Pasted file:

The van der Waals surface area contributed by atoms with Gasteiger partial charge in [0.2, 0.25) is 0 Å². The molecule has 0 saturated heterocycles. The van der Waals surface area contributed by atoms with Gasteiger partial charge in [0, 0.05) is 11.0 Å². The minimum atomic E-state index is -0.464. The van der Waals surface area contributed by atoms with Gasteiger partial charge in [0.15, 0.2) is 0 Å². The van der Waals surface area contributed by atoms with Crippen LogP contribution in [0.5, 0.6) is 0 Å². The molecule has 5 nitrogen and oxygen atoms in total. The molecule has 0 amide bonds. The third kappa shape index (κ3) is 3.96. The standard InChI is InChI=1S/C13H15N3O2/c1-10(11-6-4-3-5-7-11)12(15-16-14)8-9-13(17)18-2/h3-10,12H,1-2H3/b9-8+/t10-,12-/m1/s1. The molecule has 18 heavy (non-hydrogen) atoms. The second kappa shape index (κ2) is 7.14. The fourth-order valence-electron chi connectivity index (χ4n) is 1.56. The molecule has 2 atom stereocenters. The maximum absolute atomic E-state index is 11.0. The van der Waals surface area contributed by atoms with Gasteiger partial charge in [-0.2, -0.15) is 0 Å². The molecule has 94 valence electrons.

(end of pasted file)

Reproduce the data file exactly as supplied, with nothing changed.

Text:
The van der Waals surface area contributed by atoms with Gasteiger partial charge in [0.2, 0.25) is 0 Å². The molecule has 0 saturated heterocycles. The van der Waals surface area contributed by atoms with Gasteiger partial charge in [0, 0.05) is 11.0 Å². The minimum atomic E-state index is -0.464. The van der Waals surface area contributed by atoms with Gasteiger partial charge in [0.15, 0.2) is 0 Å². The van der Waals surface area contributed by atoms with Crippen LogP contribution in [0.5, 0.6) is 0 Å². The molecule has 5 nitrogen and oxygen atoms in total. The molecule has 0 amide bonds. The third kappa shape index (κ3) is 3.96. The standard InChI is InChI=1S/C13H15N3O2/c1-10(11-6-4-3-5-7-11)12(15-16-14)8-9-13(17)18-2/h3-10,12H,1-2H3/b9-8+/t10-,12-/m1/s1. The molecule has 18 heavy (non-hydrogen) atoms. The second kappa shape index (κ2) is 7.14. The fourth-order valence-electron chi connectivity index (χ4n) is 1.56. The molecule has 2 atom stereocenters. The maximum absolute atomic E-state index is 11.0. The van der Waals surface area contributed by atoms with Gasteiger partial charge in [-0.2, -0.15) is 0 Å². The molecule has 94 valence electrons.